Last Wednesday, there were significant developments on the Land and Water Conservation Fund (LWCF) Reauthorization coming out of the U.S. Senate. The leadership of the Energy and Natural Resources Committee introduced a broad, 350-page energy reform bill which included permanent reauthorization of the LWCF.
Key components of the LWCF language:
- Bill maintains the 40 percent minimum funding of the federal land acquisition program with new conditions and guidance.
- Bill establishes a 40 percent minimum for “grants to states.” This covers the State Assistance Program, but also Forest Legacy, Cooperative Endangered Species, and a “battlefields” program. So, while there would now be a guaranteed minimum appropriation for “stateside,” the account is now made up of four individual programs.
- Bill does NOT include dedicated or permanent funding – simply reauthorization of LWCF.
- Bill has nothing in it addressing the issue of state funding for parks in larger metropolitan (urban) areas.
The energy reform bill also would establish a federal maintenance program – separate from LWCF.
NRPA has met with Senate committee staff to discuss the specific language. We were told that this language was a “bi-partisan” compromise intended to keep the entire energy legislation moving in the committee.
We shared the following comments:
A) We really appreciate their bi-partisan effort to permanently reauthorize the LWCF.
B) We have concerns that this updated definition of “stateside” would continue the problem of seeing the State Assistance Program being “squeezed out by related purposes.”
C) We also are disappointed to see nothing in the bill which attempts to address the lack of funding going to larger communities for local outdoor recreation.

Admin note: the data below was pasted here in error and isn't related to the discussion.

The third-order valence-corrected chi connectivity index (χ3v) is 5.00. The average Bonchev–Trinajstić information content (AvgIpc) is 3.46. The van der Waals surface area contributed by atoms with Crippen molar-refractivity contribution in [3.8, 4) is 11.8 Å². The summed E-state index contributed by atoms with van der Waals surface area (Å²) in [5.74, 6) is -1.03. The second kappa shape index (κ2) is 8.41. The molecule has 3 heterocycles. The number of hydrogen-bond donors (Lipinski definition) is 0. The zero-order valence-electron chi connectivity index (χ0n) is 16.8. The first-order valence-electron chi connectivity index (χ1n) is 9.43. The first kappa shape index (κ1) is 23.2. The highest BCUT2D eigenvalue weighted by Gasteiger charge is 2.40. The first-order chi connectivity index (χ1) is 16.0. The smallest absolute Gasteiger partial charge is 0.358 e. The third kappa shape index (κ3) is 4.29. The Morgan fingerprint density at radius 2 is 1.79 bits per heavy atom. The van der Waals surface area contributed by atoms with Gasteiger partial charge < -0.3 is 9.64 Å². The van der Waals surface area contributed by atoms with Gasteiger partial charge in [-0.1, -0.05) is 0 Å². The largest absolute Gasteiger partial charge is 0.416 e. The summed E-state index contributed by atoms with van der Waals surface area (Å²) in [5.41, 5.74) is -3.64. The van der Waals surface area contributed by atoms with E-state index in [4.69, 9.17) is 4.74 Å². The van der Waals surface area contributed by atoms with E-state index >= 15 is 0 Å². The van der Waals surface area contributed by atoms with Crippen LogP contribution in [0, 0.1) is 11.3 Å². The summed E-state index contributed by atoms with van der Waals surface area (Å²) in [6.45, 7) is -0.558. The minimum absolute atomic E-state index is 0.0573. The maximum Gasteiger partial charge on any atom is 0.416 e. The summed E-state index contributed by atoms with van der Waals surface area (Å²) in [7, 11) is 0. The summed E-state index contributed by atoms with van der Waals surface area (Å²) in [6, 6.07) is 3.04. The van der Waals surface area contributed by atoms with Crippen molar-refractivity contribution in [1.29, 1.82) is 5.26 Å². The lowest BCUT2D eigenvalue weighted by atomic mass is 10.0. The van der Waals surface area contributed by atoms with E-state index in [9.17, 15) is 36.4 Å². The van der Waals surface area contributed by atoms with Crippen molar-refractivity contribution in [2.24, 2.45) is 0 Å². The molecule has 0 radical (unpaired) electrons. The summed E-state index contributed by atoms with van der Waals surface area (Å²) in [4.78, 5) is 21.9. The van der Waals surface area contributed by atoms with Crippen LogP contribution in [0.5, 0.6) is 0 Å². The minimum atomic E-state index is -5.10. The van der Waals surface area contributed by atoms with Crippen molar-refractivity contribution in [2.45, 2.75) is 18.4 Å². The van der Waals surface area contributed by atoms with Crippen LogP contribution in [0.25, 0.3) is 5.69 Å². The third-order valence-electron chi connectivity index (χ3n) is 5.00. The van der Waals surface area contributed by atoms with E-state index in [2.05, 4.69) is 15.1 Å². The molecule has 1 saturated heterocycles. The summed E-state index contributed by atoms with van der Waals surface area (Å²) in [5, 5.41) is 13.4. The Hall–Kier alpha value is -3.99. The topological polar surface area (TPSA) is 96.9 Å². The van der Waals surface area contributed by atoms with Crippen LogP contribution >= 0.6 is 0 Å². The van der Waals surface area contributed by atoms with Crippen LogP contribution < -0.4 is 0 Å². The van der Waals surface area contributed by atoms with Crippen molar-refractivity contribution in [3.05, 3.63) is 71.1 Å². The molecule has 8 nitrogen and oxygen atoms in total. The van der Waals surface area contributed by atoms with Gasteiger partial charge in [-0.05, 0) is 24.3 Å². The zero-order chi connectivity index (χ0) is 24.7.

NRPA will continue efforts to identify Senate champions and pursue efforts to modify the measure so that either the “stateside” percentage is larger and/or that there would be some sort of additional account dedicated to local community parks. With the LWCF scheduled to expire at the end of September, the next month and a half will be critical to not only securing reauthorization, but also making sure that the interests of local outdoor recreation needs are being addressed in the LWCF program.
Currently, the outlook for the entire legislative package for LWCF is unclear and subject to many pitfalls during the Committee and, ultimately, Senate floor debate. The prognosis is even less clear when it comes to the House. NRPA is attempting to meet with staff from the House Natural Resources Committee and Chairman Rep. Rob Bishop (R-UT) to discuss their views, specifically on the LWCF language.
You can help by adding yourself to the growing list of Park Champions who help us engage with senators and representatives on this critical issue. Learn more about Park Champions and the LWCF State Assistance Program.
Photo credit: Parks Forever Consulting
Dave Tyahla is NRPA’s Senior Government Affairs Manager.